“They brought the same ideas to the problem and had the same beliefs about the limitations,” said Hoar. “It was frustrating to realize that we’d probably be marching in circles with the same people and ideas.”
Eventually, he received the resume of a woman named Kelly Thompson through Raytheon Technologies’ Re-Empower Program, a company initiative that helps professionals return to work after a career gap. Thompson hadn’t worked in the engineering field for nine years.
Somewhat reluctantly, Hoar hired her.
“When you've been out of the professional workplace for nine years, you’re seen as too much of a risk. I was really grateful to the organization, specifically Rob, for taking a chance on me,” said Thompson. “The program gave me the resources I needed to be successful and built my confidence.”
Kelly went on to initiate 25 cost-reduction ideas for the project, the most of anyone working on it.
“All the success of that project came from Kelly’s gusto,” said Hoar, now a commercial engines director at Pratt & Whitney, a business of Raytheon Technologies. “I’m a huge fan of the Re-Empower Program.”
The company will accept applications for its 2021 cohort through July 31.
How the Re-Empower Program supports a transition back to work
The program takes place over 14 weeks and provides participants with mentors, training and activities in networking and community building. That helps them regain their confidence and ease the transition. The message: Welcome back.
“I remember one speaker in a training session talking to us about imposter syndrome,” said Kejal Langalia, a recent program graduate who now works on technical manuals as a senior multidisciplined engineer for Raytheon Missiles & Defense, a Raytheon Technologies business. She had taken a three-year career break to care for her newborns. “That resonated with me and helped build up my confidence. I learned to tell myself ‘I have the background and the skills that can benefit this company. I belong here.”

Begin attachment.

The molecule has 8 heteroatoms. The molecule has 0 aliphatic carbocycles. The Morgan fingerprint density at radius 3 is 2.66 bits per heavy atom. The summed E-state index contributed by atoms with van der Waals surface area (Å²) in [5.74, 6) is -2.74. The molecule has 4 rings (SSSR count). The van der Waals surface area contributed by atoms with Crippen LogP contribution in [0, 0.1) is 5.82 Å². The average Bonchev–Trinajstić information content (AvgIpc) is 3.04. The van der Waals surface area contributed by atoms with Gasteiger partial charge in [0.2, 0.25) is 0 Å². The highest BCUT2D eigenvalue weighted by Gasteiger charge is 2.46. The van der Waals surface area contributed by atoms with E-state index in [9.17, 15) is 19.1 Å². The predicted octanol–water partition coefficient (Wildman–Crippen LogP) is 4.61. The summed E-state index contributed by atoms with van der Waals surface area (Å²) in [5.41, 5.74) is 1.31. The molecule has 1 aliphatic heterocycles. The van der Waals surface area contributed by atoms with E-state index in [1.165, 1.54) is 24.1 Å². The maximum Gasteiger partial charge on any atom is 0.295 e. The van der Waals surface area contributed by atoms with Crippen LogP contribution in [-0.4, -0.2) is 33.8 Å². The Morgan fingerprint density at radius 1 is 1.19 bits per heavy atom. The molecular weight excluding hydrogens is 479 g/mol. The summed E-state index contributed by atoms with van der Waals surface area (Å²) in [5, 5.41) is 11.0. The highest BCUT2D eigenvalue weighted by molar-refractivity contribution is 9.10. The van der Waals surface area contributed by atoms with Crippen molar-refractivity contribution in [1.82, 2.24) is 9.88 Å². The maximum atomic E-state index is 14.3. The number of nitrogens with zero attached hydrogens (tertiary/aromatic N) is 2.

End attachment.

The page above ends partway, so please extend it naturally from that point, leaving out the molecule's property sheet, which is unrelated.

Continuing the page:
How career breaks can make you better at your next job
It’s common for graduates of the Re-Empower Program to use skills they developed in their career breaks to find new, efficient ways of accomplishing objectives in their work once they return. Langalia recalled a recent assignment that required her to review 24 reports every week.
“I looked at it and thought, there’s no way I’m going to sit here and do this every week. It was so time-consuming,” Langalia said.
So she turned to one of the many skills she developed early in motherhood: time management. Specifically, she applied the same methods she used to simplify bathtime.
“We made the bath so complicated at first. We had the goodies, the toys, the lotions, soaps, everything. It took over an hour. I trimmed it down to the most critical elements, the towel and the soap. We got it done in a fraction of the time and then focused on more critical tasks of parenting,” Langalia said. “I keep that mindset with me at work now.”
And with that, those 24 weekly reports were condensed into only two – all while still keeping the most important information for project stakeholders.
The program opens a door to untapped talent
For job-seekers, the Re-Empower Program changes the thinking about long career gaps – historically, a liability they’ve had to justify or explain in job interviews.
“I had been rejected so many times by employers. It was always ‘why do you have a long career break?’” said Swarna Vongala, a systems engineer from Raytheon Missiles & Defense. “I was going nowhere and about to give up.”
Her husband encouraged her to apply to the Re-Empowerment Program when they heard about it from a friend.
“When I opened that acceptance letter I was like, ‘yes, I can do it.’ It’s great to be back.”
Enabling people to reach their potential in their personal and professional lives
Demand for programs like Re-Empower is rising, particularly for women who have children. A recent study found that 43% of new mothers in science, technology, engineering or math careers leave their jobs or go to part-time work, as opposed to 23% of new fathers in the same fields.
Compounding this problem, unemployment numbers among women have disproportionately surged due to COVID-19, making programs like Re-Empower even more vital. In response to this emerging need, Raytheon Technologies has reduced the career-break requirement from two years to one.
Past graduates have returned to work after taking time off to care for elderly parents, volunteer, return to school and even travel for personal reasons. The program is open to all genders, and it is popular among parents who took time off to care for their children.
Lisa Joubran, a 2020 program graduate, had paused her engineering career for 20 years for that same reason: her children. She now works for Raytheon Missiles & Defense as a systems engineer working on integration and testing for the company’s LTAMDS radar.
“I had always seen myself as a career person,” Joubran said. “When I had my children, it became my goal to get them to the place they needed to be. Now that I’ve done that, it’s my time to be successful. I couldn’t have done that without this program. It opened a door for me that I know was shut. Now I get to fulfill my destiny.”
Relaunch your career with our Re-Empower Program